The browsers we choose
Now let’s talk about browsers. And what to say about them, you say, and so everything is clear – this is the program with which we look at Web pages. Well, that’s right, their main purpose is to view Web pages. But why are there so many browsers in the world? And why do they display pages in different ways?
Let’s remember. What is the basis of web pages? True, the HTML language, and it will be defined as ASCII text with the insertion of special markup codes (or tags). And when the browser displays the page, then it finds these codes and performs the corresponding actions (for example, meeting the <b> tag starts displaying the subsequent text in bold, and meeting </b> – stops doing this). A complete set of such tags is called a specification and is supported by a WWW consortium, which includes all the major companies developing software for the Internet (including Microsoft with Netscape). Ideally, all browsers should meet these specifications, but, unfortunately, real life and competition between leading browser manufacturers are making adjustments.
Let me remind you that initially HTML was positioned as a logical markup language for the text, independent of the output device. That is, the tags were perceived as an indication of the allocation of part of the text in some way. From here in the language there are many so-called logical tags like <strong>, <em>,:: unfortunately rarely used. The phrase “independent of the output device” means that the result of interpreting the HTML code can be displayed not only on the screen, but also, for example, on a sound card (when the computer itself reads the contents of the HTML page to you) or on a special device that reproduces page content with braille code. But it turned out that the HTML language, in the end, turned into a language for describing pages on a computer screen.
At the moment there are two browsers, the features of which should be taken into account by the web-designer when making pages. These are “Netscape Navigator” and “Microsoft Internet Explorer” (what if someone doesn’t know 🙂 In fact, there are much more browsers, but together they occupy only about 1% of the market and, as a rule, strive for compatibility with one of the two leaders. Between themselves, the leading browsers share the market in a ratio of approximately 75/25 (Internet Explorer is currently leading). So, in the future only these programs will be considered.
The first rule of professional web design
Why do we have to consider how our pages look in both browsers, if there is an HTML language standard, and all of them are required to properly view the code? And the fact of the matter is that they interpret the code differently (sometimes very differently), not only versions of different browsers, but also different versions of the same browser. The reason for this was the competition of companies when they introduced new tags to increase the competitiveness of their products. And as a result of any closed program, they differently understand the meaning of certain tags.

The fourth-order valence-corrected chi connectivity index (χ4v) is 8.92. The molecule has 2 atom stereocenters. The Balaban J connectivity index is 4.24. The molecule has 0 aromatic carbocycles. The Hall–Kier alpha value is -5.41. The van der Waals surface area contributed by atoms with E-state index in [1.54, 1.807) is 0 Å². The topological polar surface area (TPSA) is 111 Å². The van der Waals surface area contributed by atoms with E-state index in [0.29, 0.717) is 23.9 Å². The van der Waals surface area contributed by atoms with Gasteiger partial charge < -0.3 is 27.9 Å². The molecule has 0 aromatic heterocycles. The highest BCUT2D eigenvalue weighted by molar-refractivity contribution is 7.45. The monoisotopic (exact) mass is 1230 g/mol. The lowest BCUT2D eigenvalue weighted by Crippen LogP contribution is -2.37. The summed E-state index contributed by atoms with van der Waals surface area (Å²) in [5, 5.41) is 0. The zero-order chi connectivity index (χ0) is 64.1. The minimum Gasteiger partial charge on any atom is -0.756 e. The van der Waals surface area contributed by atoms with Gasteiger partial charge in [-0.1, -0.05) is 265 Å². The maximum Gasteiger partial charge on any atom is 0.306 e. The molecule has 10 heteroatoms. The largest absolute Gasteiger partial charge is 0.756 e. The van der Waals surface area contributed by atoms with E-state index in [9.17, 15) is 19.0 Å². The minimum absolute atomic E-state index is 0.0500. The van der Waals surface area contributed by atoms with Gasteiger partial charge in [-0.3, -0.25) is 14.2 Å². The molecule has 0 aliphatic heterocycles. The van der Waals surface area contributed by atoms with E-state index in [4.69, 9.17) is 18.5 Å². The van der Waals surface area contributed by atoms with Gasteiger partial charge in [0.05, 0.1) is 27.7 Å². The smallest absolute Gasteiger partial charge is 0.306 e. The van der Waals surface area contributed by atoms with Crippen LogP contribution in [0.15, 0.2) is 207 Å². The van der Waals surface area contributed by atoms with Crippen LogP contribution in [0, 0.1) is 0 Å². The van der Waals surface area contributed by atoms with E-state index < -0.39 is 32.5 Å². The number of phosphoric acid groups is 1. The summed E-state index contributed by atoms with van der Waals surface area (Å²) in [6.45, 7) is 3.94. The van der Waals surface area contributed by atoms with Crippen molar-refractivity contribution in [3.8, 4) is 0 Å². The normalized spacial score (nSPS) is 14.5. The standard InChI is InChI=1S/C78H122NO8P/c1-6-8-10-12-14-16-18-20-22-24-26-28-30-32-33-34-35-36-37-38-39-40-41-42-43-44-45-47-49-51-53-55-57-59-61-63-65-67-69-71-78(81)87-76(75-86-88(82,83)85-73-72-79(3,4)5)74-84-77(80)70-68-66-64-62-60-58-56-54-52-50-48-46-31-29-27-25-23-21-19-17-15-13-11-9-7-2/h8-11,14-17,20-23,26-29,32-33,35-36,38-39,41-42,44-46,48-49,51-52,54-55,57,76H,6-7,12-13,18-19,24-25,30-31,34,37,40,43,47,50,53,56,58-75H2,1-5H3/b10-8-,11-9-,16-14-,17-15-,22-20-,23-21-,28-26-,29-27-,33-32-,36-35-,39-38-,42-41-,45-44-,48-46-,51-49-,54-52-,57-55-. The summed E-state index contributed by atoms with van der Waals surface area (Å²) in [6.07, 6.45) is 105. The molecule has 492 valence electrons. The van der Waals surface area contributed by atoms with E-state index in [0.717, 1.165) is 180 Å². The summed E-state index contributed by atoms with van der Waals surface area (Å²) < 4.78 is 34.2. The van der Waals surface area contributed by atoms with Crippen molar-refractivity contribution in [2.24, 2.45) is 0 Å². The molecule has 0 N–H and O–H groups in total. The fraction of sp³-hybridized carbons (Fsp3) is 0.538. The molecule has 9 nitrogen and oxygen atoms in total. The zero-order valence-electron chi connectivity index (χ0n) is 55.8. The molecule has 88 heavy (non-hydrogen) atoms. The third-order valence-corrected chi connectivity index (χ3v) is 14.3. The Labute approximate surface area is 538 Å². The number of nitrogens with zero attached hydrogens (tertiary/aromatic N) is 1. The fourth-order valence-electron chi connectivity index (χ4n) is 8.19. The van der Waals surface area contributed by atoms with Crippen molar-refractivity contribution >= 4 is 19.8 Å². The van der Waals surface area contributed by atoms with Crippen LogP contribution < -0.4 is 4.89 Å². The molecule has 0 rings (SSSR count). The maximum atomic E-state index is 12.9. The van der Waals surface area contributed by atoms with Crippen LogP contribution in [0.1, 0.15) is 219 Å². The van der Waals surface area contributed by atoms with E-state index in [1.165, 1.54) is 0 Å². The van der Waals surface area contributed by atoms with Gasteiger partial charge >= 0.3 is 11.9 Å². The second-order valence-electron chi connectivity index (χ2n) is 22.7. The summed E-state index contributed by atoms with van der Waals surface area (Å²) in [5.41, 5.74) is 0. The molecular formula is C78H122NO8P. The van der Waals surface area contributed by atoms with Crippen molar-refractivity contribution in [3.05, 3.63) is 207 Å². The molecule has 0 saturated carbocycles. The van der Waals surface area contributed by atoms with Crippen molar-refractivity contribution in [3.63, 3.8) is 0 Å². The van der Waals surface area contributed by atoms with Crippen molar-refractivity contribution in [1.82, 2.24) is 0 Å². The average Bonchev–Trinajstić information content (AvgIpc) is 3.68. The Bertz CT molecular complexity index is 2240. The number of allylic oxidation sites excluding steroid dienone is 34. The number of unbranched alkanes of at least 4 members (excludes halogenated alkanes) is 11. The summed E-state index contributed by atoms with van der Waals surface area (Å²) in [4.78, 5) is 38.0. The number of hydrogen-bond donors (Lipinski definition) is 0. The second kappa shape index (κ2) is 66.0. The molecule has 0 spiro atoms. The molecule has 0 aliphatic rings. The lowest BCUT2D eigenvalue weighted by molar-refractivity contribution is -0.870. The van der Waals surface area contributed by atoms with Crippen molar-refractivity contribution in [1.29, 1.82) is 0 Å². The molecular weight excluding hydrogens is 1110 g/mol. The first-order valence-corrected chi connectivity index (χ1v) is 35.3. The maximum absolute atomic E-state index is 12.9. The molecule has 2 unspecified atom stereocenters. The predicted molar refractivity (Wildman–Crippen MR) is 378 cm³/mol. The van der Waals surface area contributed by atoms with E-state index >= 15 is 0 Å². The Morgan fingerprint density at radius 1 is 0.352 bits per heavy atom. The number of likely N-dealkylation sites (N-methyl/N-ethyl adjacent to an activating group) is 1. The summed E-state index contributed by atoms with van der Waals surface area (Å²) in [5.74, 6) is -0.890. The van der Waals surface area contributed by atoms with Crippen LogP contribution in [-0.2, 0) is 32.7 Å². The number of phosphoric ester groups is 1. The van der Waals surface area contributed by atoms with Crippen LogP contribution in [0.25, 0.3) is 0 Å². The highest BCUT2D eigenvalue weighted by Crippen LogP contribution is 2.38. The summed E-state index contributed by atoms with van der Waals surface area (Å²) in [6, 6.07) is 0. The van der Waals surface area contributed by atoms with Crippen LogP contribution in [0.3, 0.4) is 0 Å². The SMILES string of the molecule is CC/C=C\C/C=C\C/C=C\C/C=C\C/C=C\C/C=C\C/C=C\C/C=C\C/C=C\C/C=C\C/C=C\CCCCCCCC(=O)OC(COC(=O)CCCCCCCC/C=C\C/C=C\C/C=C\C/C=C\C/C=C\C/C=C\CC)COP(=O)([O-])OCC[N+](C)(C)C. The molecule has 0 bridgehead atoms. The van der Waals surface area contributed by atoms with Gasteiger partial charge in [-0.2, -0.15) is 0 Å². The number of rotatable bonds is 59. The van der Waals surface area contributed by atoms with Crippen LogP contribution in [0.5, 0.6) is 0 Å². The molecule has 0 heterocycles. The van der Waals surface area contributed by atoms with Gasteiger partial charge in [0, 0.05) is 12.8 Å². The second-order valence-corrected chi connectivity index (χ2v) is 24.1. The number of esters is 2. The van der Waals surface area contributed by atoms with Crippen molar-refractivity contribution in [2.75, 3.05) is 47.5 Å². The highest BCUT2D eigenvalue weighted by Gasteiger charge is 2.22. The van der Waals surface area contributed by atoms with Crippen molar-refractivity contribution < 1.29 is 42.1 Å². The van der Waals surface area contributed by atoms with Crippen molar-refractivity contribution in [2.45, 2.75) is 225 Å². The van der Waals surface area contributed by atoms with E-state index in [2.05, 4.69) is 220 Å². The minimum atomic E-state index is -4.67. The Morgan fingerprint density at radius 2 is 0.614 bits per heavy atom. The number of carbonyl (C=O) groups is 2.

Hence, the first rule – a professional web-designer is simply obliged to know how his pages are viewed in all popular browsers and their various versions.
The second rule of professional web design
In addition, it is also necessary to take into account the fact that users have computers with different hardware configurations. I don’t mean that someone goes on the Web on a 286 machine (what if it’s true? :), but there are many quite modern computers that have low resolution. You don’t have to go far for examples – a laptop. A large number of them are available with a black and white screen, and color laptops are most often limited to a palette of 256 colors. Or, for example, palmtops (becoming popular handheld computers) running Windows CE – they were originally black and white.
So, we got to the second rule – a professional Web designer should look at pages with a different number of colors. And if necessary, make pages using only a safe palette.
The third rule of professional web design
All pages belong to one large unified network (WWW is called :), and this network contains completely different computers: IBM PC-compatible, Apple Macintosh, various versions of UNIX, Amiga,: Yes, and anything else. And all these platforms, so to speak, are slightly different when displaying graphics on the screen. It is unlikely that the font in Linux will be exactly the same as in Windows, and the default color palette may differ, and the dithering algorithm when displayed on the screen, and: In general, if the site is important and of interest to a wide range of users, be sure to test site on different platforms and under different operating systems. This was the third rule of a professional web designer 🙂
And don’t forget about text browsers, the most famous of which is Lynx. The site can be arbitrarily beautiful, but what good is it if they do not see it!